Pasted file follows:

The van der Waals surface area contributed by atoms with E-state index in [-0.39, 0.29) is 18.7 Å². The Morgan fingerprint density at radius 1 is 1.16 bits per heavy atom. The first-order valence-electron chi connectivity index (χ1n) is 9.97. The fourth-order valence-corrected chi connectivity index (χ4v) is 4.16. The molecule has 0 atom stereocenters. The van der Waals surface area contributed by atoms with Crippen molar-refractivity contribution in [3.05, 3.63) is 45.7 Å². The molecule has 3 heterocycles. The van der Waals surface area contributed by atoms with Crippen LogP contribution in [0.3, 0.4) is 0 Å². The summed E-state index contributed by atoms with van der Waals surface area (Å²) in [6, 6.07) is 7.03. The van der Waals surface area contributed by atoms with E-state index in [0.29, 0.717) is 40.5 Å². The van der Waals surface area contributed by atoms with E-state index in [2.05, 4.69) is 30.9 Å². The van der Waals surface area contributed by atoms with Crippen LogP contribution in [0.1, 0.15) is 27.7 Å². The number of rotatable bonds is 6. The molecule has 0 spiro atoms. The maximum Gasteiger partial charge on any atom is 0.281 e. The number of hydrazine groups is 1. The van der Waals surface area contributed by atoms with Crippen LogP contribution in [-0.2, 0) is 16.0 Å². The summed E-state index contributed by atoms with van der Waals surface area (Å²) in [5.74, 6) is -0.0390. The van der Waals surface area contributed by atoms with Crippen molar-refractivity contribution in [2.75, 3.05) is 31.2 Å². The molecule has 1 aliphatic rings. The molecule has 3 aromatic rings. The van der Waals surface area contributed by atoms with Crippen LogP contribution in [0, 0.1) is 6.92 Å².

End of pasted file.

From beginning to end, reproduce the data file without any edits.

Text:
The van der Waals surface area contributed by atoms with E-state index in [-0.39, 0.29) is 18.7 Å². The Morgan fingerprint density at radius 1 is 1.16 bits per heavy atom. The first-order valence-electron chi connectivity index (χ1n) is 9.97. The fourth-order valence-corrected chi connectivity index (χ4v) is 4.16. The molecule has 0 atom stereocenters. The van der Waals surface area contributed by atoms with Crippen molar-refractivity contribution in [3.05, 3.63) is 45.7 Å². The molecule has 3 heterocycles. The van der Waals surface area contributed by atoms with Crippen LogP contribution in [0.3, 0.4) is 0 Å². The summed E-state index contributed by atoms with van der Waals surface area (Å²) in [6, 6.07) is 7.03. The van der Waals surface area contributed by atoms with E-state index in [0.29, 0.717) is 40.5 Å². The van der Waals surface area contributed by atoms with E-state index in [2.05, 4.69) is 30.9 Å². The van der Waals surface area contributed by atoms with Crippen LogP contribution in [0.1, 0.15) is 27.7 Å². The number of rotatable bonds is 6. The molecule has 0 spiro atoms. The maximum Gasteiger partial charge on any atom is 0.281 e. The number of hydrazine groups is 1. The van der Waals surface area contributed by atoms with Crippen LogP contribution in [-0.2, 0) is 16.0 Å². The summed E-state index contributed by atoms with van der Waals surface area (Å²) in [5.74, 6) is -0.0390. The van der Waals surface area contributed by atoms with Crippen molar-refractivity contribution in [2.75, 3.05) is 31.2 Å². The molecule has 1 aliphatic rings. The molecule has 3 aromatic rings. The van der Waals surface area contributed by atoms with Crippen LogP contribution in [0, 0.1) is 6.92 Å².